PFIAA resources for weight loss programs

A number of PFIAA member companies provide a variety of information and resources to assist veterinarians and owners to manage controlled weight loss in their pets. The PFIAA supports these initiatives and encourages all pet owners who are concerned about their pets' condition to visit these PFIAA members' websites and to seek veterinary advice to manage their pet's body condition and health.


1. The Veterinary Record, May 2005. P.D McGreevy, P.C Thomson, C.Pride, A. Fawcett, T.Grassi, B. Jones. "Prevalence of obesity in dogs examined by Australian veterinary practices and the risk factors involved".
2. McGreevy et al. "Overweight or obese cats presented to Aust. Veterinary practices: Risk factors and prevalence. Aust. Veterinary Practitioner 38 93):98-107.
3. Stress-induced and emotional eating in animals A review of the experimental evidence and implications for companion animals. Franklin D. McMillan, Journal of Veterinary Behaviour Vol 8, Issue 5, Sept 2013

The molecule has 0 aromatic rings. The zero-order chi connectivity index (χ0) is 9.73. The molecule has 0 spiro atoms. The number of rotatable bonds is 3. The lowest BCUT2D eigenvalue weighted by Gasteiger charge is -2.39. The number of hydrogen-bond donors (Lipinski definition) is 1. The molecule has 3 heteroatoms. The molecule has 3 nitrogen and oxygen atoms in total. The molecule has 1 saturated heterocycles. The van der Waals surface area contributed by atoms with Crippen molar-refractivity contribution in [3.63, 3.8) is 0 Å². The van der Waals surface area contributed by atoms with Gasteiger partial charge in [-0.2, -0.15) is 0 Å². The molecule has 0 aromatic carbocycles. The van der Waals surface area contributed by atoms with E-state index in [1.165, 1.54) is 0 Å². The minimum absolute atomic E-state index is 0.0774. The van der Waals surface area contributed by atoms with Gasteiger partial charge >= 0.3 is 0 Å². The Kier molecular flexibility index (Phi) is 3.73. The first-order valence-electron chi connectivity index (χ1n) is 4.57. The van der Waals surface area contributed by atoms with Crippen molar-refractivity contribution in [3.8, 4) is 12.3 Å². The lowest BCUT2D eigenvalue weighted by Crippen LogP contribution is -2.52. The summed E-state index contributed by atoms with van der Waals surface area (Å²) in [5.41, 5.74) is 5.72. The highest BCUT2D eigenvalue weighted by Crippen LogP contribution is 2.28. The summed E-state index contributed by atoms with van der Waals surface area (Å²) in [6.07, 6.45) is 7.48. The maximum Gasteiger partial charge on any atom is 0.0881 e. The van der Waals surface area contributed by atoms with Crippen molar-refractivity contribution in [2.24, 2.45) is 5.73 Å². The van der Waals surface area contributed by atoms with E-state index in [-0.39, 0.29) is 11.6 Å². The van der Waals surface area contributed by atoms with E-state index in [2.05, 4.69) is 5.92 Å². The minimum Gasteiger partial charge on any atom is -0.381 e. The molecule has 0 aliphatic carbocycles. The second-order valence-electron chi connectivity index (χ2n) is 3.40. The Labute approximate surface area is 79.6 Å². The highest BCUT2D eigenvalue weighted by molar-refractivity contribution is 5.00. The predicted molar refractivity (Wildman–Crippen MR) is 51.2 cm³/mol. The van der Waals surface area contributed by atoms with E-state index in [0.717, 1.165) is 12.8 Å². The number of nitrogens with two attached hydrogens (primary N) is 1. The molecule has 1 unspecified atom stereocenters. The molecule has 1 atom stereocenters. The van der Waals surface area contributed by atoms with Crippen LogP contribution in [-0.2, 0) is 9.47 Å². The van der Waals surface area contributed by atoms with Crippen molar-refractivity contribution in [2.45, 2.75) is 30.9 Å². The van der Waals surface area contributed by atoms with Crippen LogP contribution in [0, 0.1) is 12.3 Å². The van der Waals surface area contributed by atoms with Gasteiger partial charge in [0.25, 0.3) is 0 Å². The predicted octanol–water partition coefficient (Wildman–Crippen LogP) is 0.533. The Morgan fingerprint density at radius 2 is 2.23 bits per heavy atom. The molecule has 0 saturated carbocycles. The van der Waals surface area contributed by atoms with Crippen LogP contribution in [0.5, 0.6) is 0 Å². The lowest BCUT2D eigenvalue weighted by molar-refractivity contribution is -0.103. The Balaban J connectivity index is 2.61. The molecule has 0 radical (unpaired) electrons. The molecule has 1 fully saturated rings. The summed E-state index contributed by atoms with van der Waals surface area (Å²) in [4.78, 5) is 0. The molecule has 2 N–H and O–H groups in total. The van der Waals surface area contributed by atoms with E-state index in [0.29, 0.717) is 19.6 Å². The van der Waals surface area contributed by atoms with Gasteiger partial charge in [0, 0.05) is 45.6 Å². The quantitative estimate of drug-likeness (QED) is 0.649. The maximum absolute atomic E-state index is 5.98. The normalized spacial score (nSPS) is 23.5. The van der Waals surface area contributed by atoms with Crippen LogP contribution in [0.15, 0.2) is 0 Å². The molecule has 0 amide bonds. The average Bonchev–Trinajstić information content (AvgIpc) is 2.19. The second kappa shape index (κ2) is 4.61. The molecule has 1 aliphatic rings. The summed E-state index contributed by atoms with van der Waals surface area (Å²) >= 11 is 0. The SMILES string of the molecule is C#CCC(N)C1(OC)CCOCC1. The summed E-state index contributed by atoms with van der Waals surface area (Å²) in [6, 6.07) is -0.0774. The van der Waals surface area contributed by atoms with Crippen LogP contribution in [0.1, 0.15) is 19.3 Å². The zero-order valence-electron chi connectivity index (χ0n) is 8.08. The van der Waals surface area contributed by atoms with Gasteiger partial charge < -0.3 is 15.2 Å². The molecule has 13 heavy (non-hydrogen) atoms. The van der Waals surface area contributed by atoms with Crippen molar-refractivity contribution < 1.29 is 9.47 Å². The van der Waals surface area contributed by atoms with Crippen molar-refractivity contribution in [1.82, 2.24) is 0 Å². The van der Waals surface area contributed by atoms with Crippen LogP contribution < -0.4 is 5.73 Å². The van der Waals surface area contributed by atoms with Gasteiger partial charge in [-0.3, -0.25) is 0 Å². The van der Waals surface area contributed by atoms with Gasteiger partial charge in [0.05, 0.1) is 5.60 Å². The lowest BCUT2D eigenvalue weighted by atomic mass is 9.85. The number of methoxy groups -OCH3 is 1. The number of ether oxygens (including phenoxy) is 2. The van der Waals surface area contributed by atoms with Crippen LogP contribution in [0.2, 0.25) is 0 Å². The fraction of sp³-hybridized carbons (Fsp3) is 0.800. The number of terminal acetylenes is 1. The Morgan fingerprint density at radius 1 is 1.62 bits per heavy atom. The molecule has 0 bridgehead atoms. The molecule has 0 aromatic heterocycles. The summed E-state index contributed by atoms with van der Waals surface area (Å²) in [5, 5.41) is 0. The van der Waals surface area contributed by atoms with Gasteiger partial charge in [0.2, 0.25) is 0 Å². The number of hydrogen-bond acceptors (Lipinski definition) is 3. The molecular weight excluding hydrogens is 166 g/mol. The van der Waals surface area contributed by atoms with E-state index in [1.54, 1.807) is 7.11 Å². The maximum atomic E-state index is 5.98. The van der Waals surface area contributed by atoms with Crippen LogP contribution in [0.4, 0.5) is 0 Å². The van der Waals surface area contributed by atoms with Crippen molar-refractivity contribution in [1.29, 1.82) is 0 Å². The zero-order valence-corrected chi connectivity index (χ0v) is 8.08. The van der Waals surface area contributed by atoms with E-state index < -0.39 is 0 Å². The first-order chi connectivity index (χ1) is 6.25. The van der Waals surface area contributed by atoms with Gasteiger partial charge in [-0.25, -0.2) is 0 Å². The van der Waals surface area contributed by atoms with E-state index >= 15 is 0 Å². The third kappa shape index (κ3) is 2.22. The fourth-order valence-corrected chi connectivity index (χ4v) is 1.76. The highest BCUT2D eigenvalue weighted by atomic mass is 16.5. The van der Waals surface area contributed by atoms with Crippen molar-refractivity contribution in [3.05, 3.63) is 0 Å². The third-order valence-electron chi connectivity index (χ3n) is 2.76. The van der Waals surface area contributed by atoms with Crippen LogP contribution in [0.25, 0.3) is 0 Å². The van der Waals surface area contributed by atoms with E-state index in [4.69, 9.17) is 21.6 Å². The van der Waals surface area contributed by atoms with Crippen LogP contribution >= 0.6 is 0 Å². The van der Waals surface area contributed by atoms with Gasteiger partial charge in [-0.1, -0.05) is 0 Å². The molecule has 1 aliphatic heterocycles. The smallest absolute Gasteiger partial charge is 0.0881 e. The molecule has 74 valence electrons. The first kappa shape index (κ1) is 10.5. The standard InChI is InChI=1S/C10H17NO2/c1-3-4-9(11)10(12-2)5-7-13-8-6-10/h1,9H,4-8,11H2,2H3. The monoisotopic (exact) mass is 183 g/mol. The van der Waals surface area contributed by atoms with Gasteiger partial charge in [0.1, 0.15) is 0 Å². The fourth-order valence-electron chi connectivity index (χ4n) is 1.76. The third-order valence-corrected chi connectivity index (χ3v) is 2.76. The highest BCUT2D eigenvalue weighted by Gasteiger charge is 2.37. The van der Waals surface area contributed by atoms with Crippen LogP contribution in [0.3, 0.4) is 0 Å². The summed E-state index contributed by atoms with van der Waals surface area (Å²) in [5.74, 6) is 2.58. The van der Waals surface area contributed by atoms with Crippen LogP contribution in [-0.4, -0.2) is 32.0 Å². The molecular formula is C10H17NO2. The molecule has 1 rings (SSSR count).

4. Joshua, J.O. (1970). The obese dog and some clinical repercussions, J Sm Anim Pract, 11, 601- 606.
6. Williams, G.D. and Newberne, P.M.(1971). Decreased resistance to salmonella infection in obese dogs, Fed Proc, 30, 572.
7. Center, S.A.(1986). Feline liver disorders and their management, Comp Cont Ed, 8, 889-903.

8. Thornburg, L. P., Simpson, S. and Diglio, K. (1982). Fatty liver syndrome in cats. J Amer Hosp Assoc, 18, 397.The Veterinary Record, May 2005.
10. This article is for general information only This information is provided by the PFIAA as general information only. For advice and information concerning treatment and feeding your individual pet, we recommend that you seek the advice of your veterinarian.

This article is for general information only:
This information is provided by the PFIAA as general information only. For advice and information concerning feeding your individual pet, we recommend that you seek the advice of your veterinarian.